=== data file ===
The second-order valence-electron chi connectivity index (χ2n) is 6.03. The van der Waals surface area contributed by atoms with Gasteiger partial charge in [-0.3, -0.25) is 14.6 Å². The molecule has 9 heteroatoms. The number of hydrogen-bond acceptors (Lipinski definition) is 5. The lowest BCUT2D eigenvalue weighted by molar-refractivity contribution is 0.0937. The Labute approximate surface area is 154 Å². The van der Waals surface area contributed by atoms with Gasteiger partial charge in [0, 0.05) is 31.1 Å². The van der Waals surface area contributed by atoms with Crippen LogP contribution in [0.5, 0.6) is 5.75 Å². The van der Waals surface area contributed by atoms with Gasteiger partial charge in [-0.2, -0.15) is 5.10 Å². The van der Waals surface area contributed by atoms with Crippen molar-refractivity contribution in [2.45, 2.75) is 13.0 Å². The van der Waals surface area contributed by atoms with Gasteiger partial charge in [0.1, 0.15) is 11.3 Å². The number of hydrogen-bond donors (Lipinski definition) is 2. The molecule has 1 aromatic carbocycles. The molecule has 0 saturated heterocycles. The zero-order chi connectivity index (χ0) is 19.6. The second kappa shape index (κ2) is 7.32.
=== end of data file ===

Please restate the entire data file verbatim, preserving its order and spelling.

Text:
The second-order valence-electron chi connectivity index (χ2n) is 6.03. The van der Waals surface area contributed by atoms with Gasteiger partial charge in [-0.3, -0.25) is 14.6 Å². The molecule has 9 heteroatoms. The number of hydrogen-bond acceptors (Lipinski definition) is 5. The lowest BCUT2D eigenvalue weighted by molar-refractivity contribution is 0.0937. The Labute approximate surface area is 154 Å². The van der Waals surface area contributed by atoms with Gasteiger partial charge in [0, 0.05) is 31.1 Å². The van der Waals surface area contributed by atoms with Crippen LogP contribution in [0.5, 0.6) is 5.75 Å². The van der Waals surface area contributed by atoms with Gasteiger partial charge in [-0.2, -0.15) is 5.10 Å². The van der Waals surface area contributed by atoms with Crippen molar-refractivity contribution in [2.45, 2.75) is 13.0 Å². The van der Waals surface area contributed by atoms with Gasteiger partial charge in [0.1, 0.15) is 11.3 Å². The number of hydrogen-bond donors (Lipinski definition) is 2. The molecule has 1 aromatic carbocycles. The molecule has 0 saturated heterocycles. The zero-order chi connectivity index (χ0) is 19.6. The second kappa shape index (κ2) is 7.32.